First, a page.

Salivary glands produce saliva, which keeps the mouth moist and helps the body with digestion. Salivary gland cancer is a rare cancer that starts in the tissue of one of these glands.
In the United States, salivary gland cancer is responsible for less than 1 percent of all cancers. It affects 1 in every 100,000 people. There are estimated to be 2,000-2,500 cases each year in the U.S.
Common treatments include surgery, radiation, and chemotherapy. Avoiding risk factors can help reduce the likelihood of diagnosis; however, a genetic cause may play a role.
Fast facts on salivary gland cancer:
It is a very rare form of cancer, making up less than 1 percent of all cancers in the U.S.
Diagnosis is typically carried out by imaging tests and incisional biopsy.
Complications include Frey’s syndrome and facial drooping.
What is salivary gland cancer?
The salivary glands are located in the mouth, they may be painful if there is cancer.
The mouth contains many salivary glands, some major and some minor. Salivary gland cancer occurs when one of these glands develops a cancerous tumor. There are 3 pairs of major salivary glands:
The parotid glands, positioned just in front of each ear, are the largest salivary glands; they are the most likely to develop a tumor.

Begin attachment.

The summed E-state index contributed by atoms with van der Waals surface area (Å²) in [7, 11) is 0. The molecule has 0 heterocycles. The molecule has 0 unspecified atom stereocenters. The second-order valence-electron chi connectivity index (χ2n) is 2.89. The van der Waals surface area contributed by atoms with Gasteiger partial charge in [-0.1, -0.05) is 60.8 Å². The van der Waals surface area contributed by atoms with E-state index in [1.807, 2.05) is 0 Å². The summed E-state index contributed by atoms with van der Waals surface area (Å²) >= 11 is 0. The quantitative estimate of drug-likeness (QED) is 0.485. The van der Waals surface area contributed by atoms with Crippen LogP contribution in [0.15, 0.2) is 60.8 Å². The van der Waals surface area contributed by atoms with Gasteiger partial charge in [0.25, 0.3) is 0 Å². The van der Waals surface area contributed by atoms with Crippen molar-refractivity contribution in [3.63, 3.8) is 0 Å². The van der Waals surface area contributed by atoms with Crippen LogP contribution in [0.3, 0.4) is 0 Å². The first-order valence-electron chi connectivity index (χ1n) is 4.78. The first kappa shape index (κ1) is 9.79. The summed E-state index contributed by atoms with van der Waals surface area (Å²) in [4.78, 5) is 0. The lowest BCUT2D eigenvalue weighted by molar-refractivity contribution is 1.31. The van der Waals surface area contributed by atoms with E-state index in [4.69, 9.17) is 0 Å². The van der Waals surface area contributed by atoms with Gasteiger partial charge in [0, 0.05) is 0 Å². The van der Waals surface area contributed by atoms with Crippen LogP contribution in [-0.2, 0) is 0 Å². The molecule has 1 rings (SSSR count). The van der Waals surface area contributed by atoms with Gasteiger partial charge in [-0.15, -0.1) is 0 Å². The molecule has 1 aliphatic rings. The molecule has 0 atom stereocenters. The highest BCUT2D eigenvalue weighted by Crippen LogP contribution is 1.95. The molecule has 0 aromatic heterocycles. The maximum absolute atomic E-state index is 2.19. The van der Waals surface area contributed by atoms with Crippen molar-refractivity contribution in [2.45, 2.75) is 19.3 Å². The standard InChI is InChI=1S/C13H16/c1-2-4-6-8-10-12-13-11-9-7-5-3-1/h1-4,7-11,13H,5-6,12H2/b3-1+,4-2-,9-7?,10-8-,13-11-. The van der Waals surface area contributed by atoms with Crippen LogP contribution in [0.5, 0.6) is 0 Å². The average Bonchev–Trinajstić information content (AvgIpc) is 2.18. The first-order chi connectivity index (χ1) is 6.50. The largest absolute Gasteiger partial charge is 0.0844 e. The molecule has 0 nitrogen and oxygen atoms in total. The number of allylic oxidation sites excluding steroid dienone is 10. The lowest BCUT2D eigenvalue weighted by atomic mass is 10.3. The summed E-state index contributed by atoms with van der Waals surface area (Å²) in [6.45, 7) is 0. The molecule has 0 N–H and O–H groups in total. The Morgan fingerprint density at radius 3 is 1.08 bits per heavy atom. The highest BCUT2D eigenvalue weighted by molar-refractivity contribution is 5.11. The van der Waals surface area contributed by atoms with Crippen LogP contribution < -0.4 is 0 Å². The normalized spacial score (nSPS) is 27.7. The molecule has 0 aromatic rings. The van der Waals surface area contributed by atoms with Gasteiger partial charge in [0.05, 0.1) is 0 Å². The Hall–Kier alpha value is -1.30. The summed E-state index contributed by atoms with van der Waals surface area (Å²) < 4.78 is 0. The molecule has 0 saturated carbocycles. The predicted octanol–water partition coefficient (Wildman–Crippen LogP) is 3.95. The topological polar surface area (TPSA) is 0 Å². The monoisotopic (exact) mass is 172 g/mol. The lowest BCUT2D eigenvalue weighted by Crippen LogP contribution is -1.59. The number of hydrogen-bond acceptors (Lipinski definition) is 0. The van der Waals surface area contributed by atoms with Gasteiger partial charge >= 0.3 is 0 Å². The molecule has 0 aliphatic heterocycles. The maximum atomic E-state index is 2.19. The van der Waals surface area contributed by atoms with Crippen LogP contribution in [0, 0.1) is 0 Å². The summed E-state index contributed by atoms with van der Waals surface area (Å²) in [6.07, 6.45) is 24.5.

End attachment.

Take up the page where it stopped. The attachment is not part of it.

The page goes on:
The sublingual glands are found under the tongue; they are the smallest of the major salivary glands.
The submandibular glands are below the jaw.
There are 450-750 microscopic minor salivary glands all around the mouth. Locations include:
inside the cheeks
Tumors are less likely to occur in these minor glands, but if one does develop, there is a 50-50 chance that it will be cancerous, or malignant. Salivary gland tumors can be benign or malignant, and they include hematolymphoid tumors, such as Hodgkin lymphoma.
A person who has salivary gland cancer may experience:
Difficulty in opening mouth completely.
Weak facial muscles on one side of the face.
Swelling or a lump around jaw, mouth, or neck area.
Noticeable difference in the shape of one side of the neck or face.
Part of the face feels numb.
The salivary gland is in constant pain.
Any painless lump that is not linked to an infection should be investigated.
Diagnosis is aided by imaging tests, including computed tomography (CT) scans.
The physician will ask the patient about their medical history and examine the sides of the face, the mouth, and the area around the jaw. If any lymph nodes seem to be enlarged, this could be a sign of cancer.